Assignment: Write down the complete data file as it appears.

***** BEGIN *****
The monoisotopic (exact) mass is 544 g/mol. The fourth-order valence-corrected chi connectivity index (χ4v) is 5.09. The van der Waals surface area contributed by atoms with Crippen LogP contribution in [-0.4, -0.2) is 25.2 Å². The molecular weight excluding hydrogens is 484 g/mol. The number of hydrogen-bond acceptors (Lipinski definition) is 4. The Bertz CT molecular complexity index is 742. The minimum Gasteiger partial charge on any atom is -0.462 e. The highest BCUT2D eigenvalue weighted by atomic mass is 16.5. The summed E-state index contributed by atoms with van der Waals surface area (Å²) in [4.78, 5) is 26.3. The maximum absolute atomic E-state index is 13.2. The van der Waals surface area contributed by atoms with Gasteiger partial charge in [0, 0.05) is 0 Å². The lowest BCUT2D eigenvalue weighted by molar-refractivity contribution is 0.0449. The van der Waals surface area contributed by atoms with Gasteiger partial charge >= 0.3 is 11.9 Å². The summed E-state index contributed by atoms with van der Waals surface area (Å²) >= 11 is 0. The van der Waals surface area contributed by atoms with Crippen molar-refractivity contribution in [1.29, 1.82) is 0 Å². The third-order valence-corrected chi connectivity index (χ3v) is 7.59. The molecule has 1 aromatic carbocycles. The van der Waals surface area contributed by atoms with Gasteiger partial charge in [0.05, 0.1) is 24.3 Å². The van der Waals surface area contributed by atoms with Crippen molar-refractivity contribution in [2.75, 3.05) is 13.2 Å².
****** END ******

The monoisotopic (exact) mass is 544 g/mol. The fourth-order valence-corrected chi connectivity index (χ4v) is 5.09. The van der Waals surface area contributed by atoms with Crippen LogP contribution in [-0.4, -0.2) is 25.2 Å². The molecular weight excluding hydrogens is 484 g/mol. The number of hydrogen-bond acceptors (Lipinski definition) is 4. The Bertz CT molecular complexity index is 742. The minimum Gasteiger partial charge on any atom is -0.462 e. The highest BCUT2D eigenvalue weighted by atomic mass is 16.5. The summed E-state index contributed by atoms with van der Waals surface area (Å²) in [4.78, 5) is 26.3. The maximum absolute atomic E-state index is 13.2. The van der Waals surface area contributed by atoms with Gasteiger partial charge in [0, 0.05) is 0 Å². The lowest BCUT2D eigenvalue weighted by molar-refractivity contribution is 0.0449. The van der Waals surface area contributed by atoms with Gasteiger partial charge >= 0.3 is 11.9 Å². The summed E-state index contributed by atoms with van der Waals surface area (Å²) >= 11 is 0. The van der Waals surface area contributed by atoms with Crippen molar-refractivity contribution in [1.29, 1.82) is 0 Å². The third-order valence-corrected chi connectivity index (χ3v) is 7.59. The molecule has 1 aromatic carbocycles. The van der Waals surface area contributed by atoms with Gasteiger partial charge in [0.05, 0.1) is 24.3 Å². The van der Waals surface area contributed by atoms with Crippen molar-refractivity contribution in [2.75, 3.05) is 13.2 Å².